Once it’s all said and done, when does Activison finally put the last nail in Call of Duty’s coffin?
The inevitable end to a series often comes too soon, or it appears that way, and tough decisions must be made: let the series stay in a prolonged period of slumber, discontinue the effort, or keep on trucking like nothing has changed. Almost the universal answer to that question these days is the latter, as we’ve seen with Gears of War: Judgement and Halo 4, and hints that Assassin’s Creed and Dead Space shall proceed beyond their formidable conclusions.
The phenomenon known as “sequelitis” (not a foreign concept by any means) is so categorically implanted in video game dogma that it’s expected a studio will cling to a name for years. To be successful is to build a solid and recognizable brand, according to any publisher you ask, and consumers have dictated it that way. People can kick-and-scream all they want, but as long as the next iteration outsells or perches closes to expectations, another game is coming. It’s the sad truth of many videogame brouhahas yearly: consumers fuel the industry and publishers are trying to adapt or push the limits of what is acceptable. Yet we blindly purchase game after game regardless of the circumstances.
It is understated how many fans see this as a serious issue, for studios to breathe life into a finished series. That comes with the territory of success: publishers rely on powerful sales numbers to keep the books complete and brokers happy, dismissing other potentially lucrative ideas as a consequence. Activision is the idyllic example; because the fan base goes gaga for Call of Duty every year, the publisher has transformed into a one-trick pony.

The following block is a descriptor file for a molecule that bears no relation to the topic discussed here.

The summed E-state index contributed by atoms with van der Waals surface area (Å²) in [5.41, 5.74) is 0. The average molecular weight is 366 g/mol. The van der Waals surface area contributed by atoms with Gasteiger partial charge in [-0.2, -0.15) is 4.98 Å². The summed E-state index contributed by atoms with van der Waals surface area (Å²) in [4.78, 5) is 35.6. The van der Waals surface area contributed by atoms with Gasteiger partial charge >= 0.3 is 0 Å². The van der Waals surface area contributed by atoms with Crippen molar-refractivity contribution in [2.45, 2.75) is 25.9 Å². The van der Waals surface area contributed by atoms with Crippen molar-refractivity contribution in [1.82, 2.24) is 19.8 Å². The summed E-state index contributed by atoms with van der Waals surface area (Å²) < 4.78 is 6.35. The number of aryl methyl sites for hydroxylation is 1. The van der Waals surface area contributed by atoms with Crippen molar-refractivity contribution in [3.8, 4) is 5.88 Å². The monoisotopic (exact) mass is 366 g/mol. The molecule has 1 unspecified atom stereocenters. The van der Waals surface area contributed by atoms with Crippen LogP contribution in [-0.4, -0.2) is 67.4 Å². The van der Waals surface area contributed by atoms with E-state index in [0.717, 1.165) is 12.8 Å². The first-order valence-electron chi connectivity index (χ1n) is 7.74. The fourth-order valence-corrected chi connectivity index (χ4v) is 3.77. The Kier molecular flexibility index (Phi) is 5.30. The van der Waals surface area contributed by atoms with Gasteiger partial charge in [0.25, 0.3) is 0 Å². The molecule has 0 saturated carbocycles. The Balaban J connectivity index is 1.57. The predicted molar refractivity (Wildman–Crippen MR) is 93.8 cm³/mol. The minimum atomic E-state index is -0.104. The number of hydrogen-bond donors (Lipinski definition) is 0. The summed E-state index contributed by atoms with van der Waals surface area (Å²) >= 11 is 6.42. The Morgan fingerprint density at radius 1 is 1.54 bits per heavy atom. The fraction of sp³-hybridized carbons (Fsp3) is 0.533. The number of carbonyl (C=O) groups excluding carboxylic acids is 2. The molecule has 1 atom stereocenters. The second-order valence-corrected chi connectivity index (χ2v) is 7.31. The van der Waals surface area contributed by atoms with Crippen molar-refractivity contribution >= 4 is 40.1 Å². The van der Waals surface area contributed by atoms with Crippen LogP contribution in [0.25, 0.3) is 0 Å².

Which may change with Bungie’s Destiny supposedly coming out in 2013. However, the weak sales numbers of High Moon’s Transformers: Fall of Cybertron didn’t help. But because Call of Duty averages 15 million units sold, Activision could operate on that income alone. But the train runs dry eventually, and all CEO Bobby Kotick will want is another first-person shooter series to unsympathetically drive into the ground.
Lost in the tussle of this debate is the fact that this industry is a business. Activision has a league of shareholders to appease, and if the company has an influential and absurdly profitable product, all the more power to them. But the decision boils down to one thing: immediate success or success long-term. Call of Duty has enough of a foothold to last a long time, if it had a two-year cycle. The year-after-year-after-year-after-year-after-year-after-year release tires out fans, and because the games are popular consumers can afford to forego a year due to the overwhelming multiplayer numbers.
It may well take another franchise to dominate the start of a ninth console generation, if possible, to slow down Call of Duty. Or Activision’s military might could hold strong for another half-decade. And that’s discounting any improvements to the engine over a console leap, which is an unlikely scenario. Graphical enhancements would only strengthen the series’ seemingly unreachable plateau of success.
Where and when further games go is what will push Call of Duty‘s lead even further or doom it to oblivion. Space is the next frontier, so to speak, or to the past, before World War II. The American Civil War is a setting rarely explored in top-notch titles, and Infinity Ward’s/Treyarch’s take would be interesting to see.
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